2023 GSK Award recognises leading ubiquitin researcher
Structural biologist Professor David Komander (pictured) has been awarded the 2023 GSK Award for Research Excellence — one of the most prestigious and longstanding independently judged awards available to the Australian medical research community — in recognition of his work in elevating global understanding of the ubiquitin system, having uncovered the key principles in ubiquitin chain assembly and disassembly.
Ubiquitin is a protein that acts like a ‘tag’ to tell our cells which proteins to break down or recycle, an important ‘kiss of death’ process that helps our cells stay healthy and functional. Komander’s discoveries have allowed researchers to visualise different types of ubiquitin chains involved in recognition and disassembly of damaged proteins. This has led to new drug discovery projects across a range of conditions, including cancer, rare inflammatory diseases and Parkinson’s disease.
In particular, the study of linear ubiquitin chains and their role in inflammation processes has led Komander to the discovery of a new protein that helps control inflammation, which was named OTULIN. This discovery further resulted in identification of a severe autoinflammatory disease, named OTULIN-related autoinflammatory syndrome (ORAS) — a very rare genetic disease which can be life-threatening if not treated.
As Head of the Ubiquitin Signalling Division at WEHI, Komander and his team have recently been researching the link between early-onset Parkinson’s disease and two proteins called PINK1 and Parkin, as part of their studies into the ubiquitin system. Komander’s research in this field has sparked collaborative work in the WEHI Parkinson’s Disease Research Centre.
“Early-onset Parkinson’s can be caused by genetic mutations that alter the function of key proteins,” Komander said. “By understanding the molecular structures of these mutated proteins and monitoring how these proteins become activated and function, we have gained powerful insights into how Parkinson’s disease develops. Along the way, we contributed to some of the most important breakthroughs in the field in the last decade.”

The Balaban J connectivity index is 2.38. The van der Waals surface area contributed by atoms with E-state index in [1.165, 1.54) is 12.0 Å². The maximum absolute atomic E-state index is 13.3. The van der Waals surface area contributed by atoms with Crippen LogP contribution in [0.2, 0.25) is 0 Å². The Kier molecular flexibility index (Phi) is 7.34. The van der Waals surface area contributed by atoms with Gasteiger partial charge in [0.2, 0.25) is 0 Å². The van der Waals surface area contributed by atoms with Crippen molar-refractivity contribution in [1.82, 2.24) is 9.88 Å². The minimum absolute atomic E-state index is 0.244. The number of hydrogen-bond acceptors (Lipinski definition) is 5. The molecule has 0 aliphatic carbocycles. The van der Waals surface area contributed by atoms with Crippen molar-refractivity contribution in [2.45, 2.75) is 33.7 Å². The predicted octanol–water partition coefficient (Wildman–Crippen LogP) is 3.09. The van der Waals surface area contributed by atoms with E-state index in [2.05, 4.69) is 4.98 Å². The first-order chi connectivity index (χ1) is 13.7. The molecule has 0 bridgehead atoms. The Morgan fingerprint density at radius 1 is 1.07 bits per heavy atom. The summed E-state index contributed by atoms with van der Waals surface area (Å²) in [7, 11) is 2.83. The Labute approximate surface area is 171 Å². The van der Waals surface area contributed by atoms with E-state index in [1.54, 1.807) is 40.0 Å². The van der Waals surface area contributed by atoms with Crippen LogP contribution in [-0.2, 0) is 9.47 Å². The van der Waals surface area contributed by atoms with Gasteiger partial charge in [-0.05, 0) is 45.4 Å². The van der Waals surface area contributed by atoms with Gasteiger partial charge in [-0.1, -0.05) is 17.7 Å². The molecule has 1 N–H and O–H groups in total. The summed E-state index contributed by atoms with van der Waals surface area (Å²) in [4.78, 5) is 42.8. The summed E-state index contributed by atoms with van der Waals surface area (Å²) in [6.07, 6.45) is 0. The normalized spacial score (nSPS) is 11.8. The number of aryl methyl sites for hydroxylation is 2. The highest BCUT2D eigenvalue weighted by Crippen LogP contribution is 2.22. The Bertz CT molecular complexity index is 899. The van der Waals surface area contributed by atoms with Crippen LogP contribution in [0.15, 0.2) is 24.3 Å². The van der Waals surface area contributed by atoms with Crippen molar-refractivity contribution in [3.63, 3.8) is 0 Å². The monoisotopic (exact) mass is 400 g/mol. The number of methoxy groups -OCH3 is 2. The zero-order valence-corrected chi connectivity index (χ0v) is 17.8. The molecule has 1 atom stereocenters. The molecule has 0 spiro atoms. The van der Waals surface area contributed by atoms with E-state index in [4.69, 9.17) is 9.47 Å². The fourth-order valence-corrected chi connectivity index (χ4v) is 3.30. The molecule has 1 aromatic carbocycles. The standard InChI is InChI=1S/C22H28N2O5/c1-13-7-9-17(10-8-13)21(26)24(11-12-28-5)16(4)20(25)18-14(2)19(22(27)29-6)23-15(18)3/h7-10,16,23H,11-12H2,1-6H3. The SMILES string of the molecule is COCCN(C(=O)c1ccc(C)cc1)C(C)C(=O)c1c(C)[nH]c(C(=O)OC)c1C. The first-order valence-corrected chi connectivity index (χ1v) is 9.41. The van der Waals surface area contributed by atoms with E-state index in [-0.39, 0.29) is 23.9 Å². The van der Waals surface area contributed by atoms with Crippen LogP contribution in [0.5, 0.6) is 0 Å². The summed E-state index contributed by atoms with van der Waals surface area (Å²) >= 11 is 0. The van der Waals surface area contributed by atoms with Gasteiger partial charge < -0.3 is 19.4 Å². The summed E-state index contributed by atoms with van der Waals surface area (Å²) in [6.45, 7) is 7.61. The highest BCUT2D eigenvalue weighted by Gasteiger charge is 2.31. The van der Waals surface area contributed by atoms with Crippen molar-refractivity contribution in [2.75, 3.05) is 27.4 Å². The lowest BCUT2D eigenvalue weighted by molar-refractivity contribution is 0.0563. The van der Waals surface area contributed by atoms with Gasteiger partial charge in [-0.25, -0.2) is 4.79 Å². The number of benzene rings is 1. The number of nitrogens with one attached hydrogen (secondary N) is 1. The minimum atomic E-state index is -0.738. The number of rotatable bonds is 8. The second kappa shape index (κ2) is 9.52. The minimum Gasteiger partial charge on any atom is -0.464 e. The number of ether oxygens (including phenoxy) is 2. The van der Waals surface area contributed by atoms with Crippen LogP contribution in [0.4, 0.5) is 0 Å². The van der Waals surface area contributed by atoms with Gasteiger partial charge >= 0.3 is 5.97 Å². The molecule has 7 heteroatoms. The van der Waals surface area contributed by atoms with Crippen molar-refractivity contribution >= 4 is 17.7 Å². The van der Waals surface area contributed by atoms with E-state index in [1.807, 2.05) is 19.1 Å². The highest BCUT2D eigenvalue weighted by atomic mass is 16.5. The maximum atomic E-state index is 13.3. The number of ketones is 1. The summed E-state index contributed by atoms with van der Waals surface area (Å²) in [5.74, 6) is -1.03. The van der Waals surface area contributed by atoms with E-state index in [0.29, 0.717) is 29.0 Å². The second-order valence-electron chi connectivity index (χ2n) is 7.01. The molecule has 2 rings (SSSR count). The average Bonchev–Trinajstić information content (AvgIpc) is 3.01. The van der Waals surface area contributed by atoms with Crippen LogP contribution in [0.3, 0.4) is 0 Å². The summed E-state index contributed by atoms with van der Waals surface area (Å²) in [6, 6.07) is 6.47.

“Defects in ubiquitin signalling are at the heart of neurodegenerative diseases such as Parkinson’s,” added Associate Professor Grant Dewson, Head of the Parkinson’s Disease Research Centre. “David’s research has provided key insights into this and the role of PINK1 and Parkin in this highly complex disease. These proteins are the focus of international drug discovery efforts to stop or slow the progression of Parkinson’s, and David’s research has unlocked this potential.”
Komander said the $100,000 grant that comes with the GSK Award for Research Excellence will help take the team’s research to the next level, especially as there are many areas of ubiquitination that have been under-researched.
“Expanding our research into other molecules will open an entire new realm of what ubiquitination might be able to do,” he said. “This grant will provide us with critical support as we take our research to the next level and build new methods for measuring ubiquitin modifications.”
The award was presented last week at Research Australia’s Health and Medical Research Awards in Sydney. Dr Alan Paul, Medical Director at GSK Australia, said GSK is proud to support local researchers who are at the forefront of improving health outcomes for patients in Australia and around the world.
“Professor Komander’s work is an outstanding example of how home-grown innovation is transforming our understanding and potential treatment of diseases like Parkinson’s that we once believed were incurable,” Paul said. “We are excited to support David and his team as they continue their critical research into the ubiquitin system.”
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